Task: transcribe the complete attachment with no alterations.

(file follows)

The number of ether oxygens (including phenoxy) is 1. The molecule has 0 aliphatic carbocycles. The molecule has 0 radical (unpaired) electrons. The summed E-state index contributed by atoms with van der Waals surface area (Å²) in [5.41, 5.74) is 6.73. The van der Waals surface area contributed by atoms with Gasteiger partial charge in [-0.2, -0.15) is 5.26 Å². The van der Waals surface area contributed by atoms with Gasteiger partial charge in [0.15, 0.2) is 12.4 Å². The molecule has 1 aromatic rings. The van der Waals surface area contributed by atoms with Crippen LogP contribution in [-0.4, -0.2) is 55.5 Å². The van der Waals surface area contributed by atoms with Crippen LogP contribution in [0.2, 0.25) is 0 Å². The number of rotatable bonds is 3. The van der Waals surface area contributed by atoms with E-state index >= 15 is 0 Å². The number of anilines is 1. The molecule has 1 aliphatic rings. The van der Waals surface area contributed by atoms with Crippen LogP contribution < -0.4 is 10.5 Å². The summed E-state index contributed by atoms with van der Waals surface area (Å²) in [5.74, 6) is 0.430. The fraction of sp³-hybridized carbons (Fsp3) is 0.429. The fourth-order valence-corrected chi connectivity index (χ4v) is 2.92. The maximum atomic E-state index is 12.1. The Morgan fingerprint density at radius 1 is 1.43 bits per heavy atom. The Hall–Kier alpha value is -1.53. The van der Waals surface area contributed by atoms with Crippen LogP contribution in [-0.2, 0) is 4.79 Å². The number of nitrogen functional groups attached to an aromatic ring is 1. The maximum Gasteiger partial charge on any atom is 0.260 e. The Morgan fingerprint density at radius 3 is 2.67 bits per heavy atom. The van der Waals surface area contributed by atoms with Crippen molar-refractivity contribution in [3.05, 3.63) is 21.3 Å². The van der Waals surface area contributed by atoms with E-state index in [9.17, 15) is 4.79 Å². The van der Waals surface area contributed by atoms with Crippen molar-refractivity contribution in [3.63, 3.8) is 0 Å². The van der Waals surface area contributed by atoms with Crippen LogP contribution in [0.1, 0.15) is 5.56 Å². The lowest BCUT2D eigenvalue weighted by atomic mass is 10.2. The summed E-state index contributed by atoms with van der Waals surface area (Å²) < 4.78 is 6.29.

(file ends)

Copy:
The number of ether oxygens (including phenoxy) is 1. The molecule has 0 aliphatic carbocycles. The molecule has 0 radical (unpaired) electrons. The summed E-state index contributed by atoms with van der Waals surface area (Å²) in [5.41, 5.74) is 6.73. The van der Waals surface area contributed by atoms with Gasteiger partial charge in [-0.2, -0.15) is 5.26 Å². The van der Waals surface area contributed by atoms with Gasteiger partial charge in [0.15, 0.2) is 12.4 Å². The molecule has 1 aromatic rings. The van der Waals surface area contributed by atoms with Crippen LogP contribution in [-0.4, -0.2) is 55.5 Å². The van der Waals surface area contributed by atoms with Crippen LogP contribution in [0.2, 0.25) is 0 Å². The number of rotatable bonds is 3. The van der Waals surface area contributed by atoms with E-state index >= 15 is 0 Å². The number of anilines is 1. The molecule has 1 aliphatic rings. The van der Waals surface area contributed by atoms with Crippen LogP contribution < -0.4 is 10.5 Å². The summed E-state index contributed by atoms with van der Waals surface area (Å²) in [5.74, 6) is 0.430. The fraction of sp³-hybridized carbons (Fsp3) is 0.429. The fourth-order valence-corrected chi connectivity index (χ4v) is 2.92. The maximum atomic E-state index is 12.1. The Morgan fingerprint density at radius 1 is 1.43 bits per heavy atom. The Hall–Kier alpha value is -1.53. The van der Waals surface area contributed by atoms with Crippen LogP contribution in [-0.2, 0) is 4.79 Å². The number of nitrogen functional groups attached to an aromatic ring is 1. The maximum Gasteiger partial charge on any atom is 0.260 e. The Morgan fingerprint density at radius 3 is 2.67 bits per heavy atom. The van der Waals surface area contributed by atoms with Crippen molar-refractivity contribution in [3.05, 3.63) is 21.3 Å². The van der Waals surface area contributed by atoms with E-state index in [9.17, 15) is 4.79 Å². The van der Waals surface area contributed by atoms with Crippen molar-refractivity contribution in [3.63, 3.8) is 0 Å². The van der Waals surface area contributed by atoms with Crippen LogP contribution in [0.1, 0.15) is 5.56 Å². The lowest BCUT2D eigenvalue weighted by atomic mass is 10.2. The summed E-state index contributed by atoms with van der Waals surface area (Å²) < 4.78 is 6.29.